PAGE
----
Plans to create an artisan food village in North Cornwall have taken a big step forward after being granted special planning status by Cornwall Council.

The Norton Barton Artisan Food Village near Bude has been made the subject of a Local Development Order (LDO) which will streamline the planning process.

LDOs are designed to encourage investment in economic growth and job creation. They allow certain types of development within a defined area, without the need for further planning permission.

Norton Barton is one of two sites in Cornwall chosen last year by the Cornwall and Isles of Scilly Local Enterprise Partnership (LEP) to participate in the Government’s Food Enterprise Zone pilot project. The other is at Trewithen Dairy near Lostwithiel where a separate LDO is currently being progressed.

There are 17 such zones planned across the country, each aimed at fast-tracking the growth of food-related businesses.

Norton Barton is already home to a number of small artisan food producers including Cornish Charcuterie, Whalesborough Cheese, Popti Cornish Bakehouse and North Coast Cider.

Richard Harding, who founded Norton Barton with his wife Fionagh, said: “This is great news because it basically gives us a blueprint to grow the food village for the next 15 years without the need to obtain separate planning permission for each stage.

“That means that existing businesses can expand on the site and it increases the attractiveness of Norton Barton to other food producers looking to locate and invest here. It also means we can react quickly to opportunities as they arise and will be more attractive for external funding.”

The Artisan Food Village aims to support small and start-up food businesses by providing an environment in which they can thrive. It will include small production units, office space, a visitor and education centre, some visitor accommodation and joint services like sales and marketing, book keeping, product development and training.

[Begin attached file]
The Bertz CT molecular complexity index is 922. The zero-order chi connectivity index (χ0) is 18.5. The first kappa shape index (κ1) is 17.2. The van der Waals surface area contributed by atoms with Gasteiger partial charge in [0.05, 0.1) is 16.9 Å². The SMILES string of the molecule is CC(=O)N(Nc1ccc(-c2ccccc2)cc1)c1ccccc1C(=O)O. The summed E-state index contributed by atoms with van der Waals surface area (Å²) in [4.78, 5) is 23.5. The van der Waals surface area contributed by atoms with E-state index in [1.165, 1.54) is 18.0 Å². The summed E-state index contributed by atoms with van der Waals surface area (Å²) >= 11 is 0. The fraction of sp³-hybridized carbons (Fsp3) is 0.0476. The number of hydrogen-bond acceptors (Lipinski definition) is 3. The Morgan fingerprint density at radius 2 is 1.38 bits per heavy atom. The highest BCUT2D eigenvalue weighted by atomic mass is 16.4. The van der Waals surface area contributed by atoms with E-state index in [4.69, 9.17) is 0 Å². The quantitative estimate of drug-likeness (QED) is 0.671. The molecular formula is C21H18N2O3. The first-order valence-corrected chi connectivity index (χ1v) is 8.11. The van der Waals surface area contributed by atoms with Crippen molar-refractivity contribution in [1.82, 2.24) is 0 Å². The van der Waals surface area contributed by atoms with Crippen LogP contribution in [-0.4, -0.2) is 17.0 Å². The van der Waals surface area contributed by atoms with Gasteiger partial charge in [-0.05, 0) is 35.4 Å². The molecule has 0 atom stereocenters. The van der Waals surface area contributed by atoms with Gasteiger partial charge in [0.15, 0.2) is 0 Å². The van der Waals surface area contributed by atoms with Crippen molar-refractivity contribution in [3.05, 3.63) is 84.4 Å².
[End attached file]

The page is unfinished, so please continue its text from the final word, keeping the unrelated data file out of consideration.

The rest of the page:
Over the next 15 years between 30 and 40 jobs are expected to be created with 26 businesses benefitting directly and a further 18 indirectly.

Funding to draw up the LDO came from the Department for Environment, Food & Rural Affairs (Defra) and Cornwall Council. It followed a successful bid by the LEP, Cornwall Council, the Cornwall Agri-Food Council and Cornwall Development Company for £50,000 of funding to explore the use of LDOs to underpin the creation of Food Enterprise Zones.

Julian German, Economy Portfolio Holder at Cornwall Council, said: “Agriculture is at the heart of the Cornish economy and quality food and drink is part of the region’s globally recognised brand. What Richard and Fionagh have created at Norton Barton is very impressive and I’m delighted Cornwall Council has been able to play a part in supporting them. I look forward to watching the Artisan Food Village go from strength to strength and contribute to the growth of the Cornish economy.”

Sandra Rothwell, Chief Executive of the Cornwall and Isles of Scilly LEP, said: “Food and drink is worth over £1.5 billion to the Cornish economy and employs 11% of the population so it is a crucial sector. We want to help those business raise their productivity and grow, and this initiative is an excellent example of that.”

Before a LDO is granted it is consulted upon and robustly tested to ensure that the development it permits is both appropriate and does not give rise to unacceptable or harmful impacts. The LDO at Norton Barton relates only to agri-food businesses and it imposes conditions about the scale of development that will be permitted.